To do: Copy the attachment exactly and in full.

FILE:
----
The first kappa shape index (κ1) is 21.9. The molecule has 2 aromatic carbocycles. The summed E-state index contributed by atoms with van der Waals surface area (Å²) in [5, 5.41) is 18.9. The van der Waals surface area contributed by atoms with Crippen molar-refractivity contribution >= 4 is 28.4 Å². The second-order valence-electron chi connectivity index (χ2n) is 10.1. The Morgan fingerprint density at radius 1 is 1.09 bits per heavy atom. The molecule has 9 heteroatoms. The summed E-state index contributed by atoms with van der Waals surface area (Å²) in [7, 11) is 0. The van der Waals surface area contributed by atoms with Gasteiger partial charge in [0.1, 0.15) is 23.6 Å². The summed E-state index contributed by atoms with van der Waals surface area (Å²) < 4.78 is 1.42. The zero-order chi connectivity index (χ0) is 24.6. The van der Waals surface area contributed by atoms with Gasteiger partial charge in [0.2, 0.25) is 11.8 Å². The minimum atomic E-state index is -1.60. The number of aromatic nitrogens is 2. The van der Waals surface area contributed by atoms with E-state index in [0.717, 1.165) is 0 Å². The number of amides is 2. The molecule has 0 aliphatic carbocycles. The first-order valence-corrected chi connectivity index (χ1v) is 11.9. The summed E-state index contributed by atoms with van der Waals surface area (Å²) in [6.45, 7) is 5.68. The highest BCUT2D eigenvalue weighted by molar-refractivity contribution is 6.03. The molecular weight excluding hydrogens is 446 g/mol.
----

The first kappa shape index (κ1) is 21.9. The molecule has 2 aromatic carbocycles. The summed E-state index contributed by atoms with van der Waals surface area (Å²) in [5, 5.41) is 18.9. The van der Waals surface area contributed by atoms with Crippen molar-refractivity contribution >= 4 is 28.4 Å². The second-order valence-electron chi connectivity index (χ2n) is 10.1. The Morgan fingerprint density at radius 1 is 1.09 bits per heavy atom. The molecule has 9 heteroatoms. The summed E-state index contributed by atoms with van der Waals surface area (Å²) in [7, 11) is 0. The van der Waals surface area contributed by atoms with Gasteiger partial charge in [0.1, 0.15) is 23.6 Å². The summed E-state index contributed by atoms with van der Waals surface area (Å²) < 4.78 is 1.42. The zero-order chi connectivity index (χ0) is 24.6. The van der Waals surface area contributed by atoms with Gasteiger partial charge in [0.2, 0.25) is 11.8 Å². The minimum atomic E-state index is -1.60. The number of aromatic nitrogens is 2. The van der Waals surface area contributed by atoms with E-state index in [0.717, 1.165) is 0 Å². The number of amides is 2. The molecule has 0 aliphatic carbocycles. The first-order valence-corrected chi connectivity index (χ1v) is 11.9. The summed E-state index contributed by atoms with van der Waals surface area (Å²) in [6.45, 7) is 5.68. The highest BCUT2D eigenvalue weighted by molar-refractivity contribution is 6.03. The molecular weight excluding hydrogens is 446 g/mol.